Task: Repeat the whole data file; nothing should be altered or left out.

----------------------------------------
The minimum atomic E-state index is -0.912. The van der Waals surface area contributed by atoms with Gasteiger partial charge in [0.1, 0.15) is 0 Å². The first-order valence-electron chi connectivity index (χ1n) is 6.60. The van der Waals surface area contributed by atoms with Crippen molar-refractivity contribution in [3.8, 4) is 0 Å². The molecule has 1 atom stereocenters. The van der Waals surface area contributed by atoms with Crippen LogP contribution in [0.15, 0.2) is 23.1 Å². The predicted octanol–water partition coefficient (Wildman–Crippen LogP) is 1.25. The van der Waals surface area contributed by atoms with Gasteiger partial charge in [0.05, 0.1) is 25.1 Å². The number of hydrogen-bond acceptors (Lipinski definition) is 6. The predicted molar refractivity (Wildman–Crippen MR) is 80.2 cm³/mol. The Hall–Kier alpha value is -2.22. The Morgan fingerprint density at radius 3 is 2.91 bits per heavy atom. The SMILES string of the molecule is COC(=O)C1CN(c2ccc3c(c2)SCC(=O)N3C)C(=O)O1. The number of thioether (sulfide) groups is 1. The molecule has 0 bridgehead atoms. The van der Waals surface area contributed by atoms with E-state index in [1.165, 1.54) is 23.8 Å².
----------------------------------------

The minimum atomic E-state index is -0.912. The van der Waals surface area contributed by atoms with Gasteiger partial charge in [0.1, 0.15) is 0 Å². The first-order valence-electron chi connectivity index (χ1n) is 6.60. The van der Waals surface area contributed by atoms with Crippen molar-refractivity contribution in [3.8, 4) is 0 Å². The molecule has 1 atom stereocenters. The van der Waals surface area contributed by atoms with Crippen LogP contribution in [0.15, 0.2) is 23.1 Å². The predicted octanol–water partition coefficient (Wildman–Crippen LogP) is 1.25. The van der Waals surface area contributed by atoms with Gasteiger partial charge in [0.05, 0.1) is 25.1 Å². The number of hydrogen-bond acceptors (Lipinski definition) is 6. The predicted molar refractivity (Wildman–Crippen MR) is 80.2 cm³/mol. The Hall–Kier alpha value is -2.22. The Morgan fingerprint density at radius 3 is 2.91 bits per heavy atom. The SMILES string of the molecule is COC(=O)C1CN(c2ccc3c(c2)SCC(=O)N3C)C(=O)O1. The number of thioether (sulfide) groups is 1. The molecule has 0 bridgehead atoms. The van der Waals surface area contributed by atoms with E-state index in [1.165, 1.54) is 23.8 Å².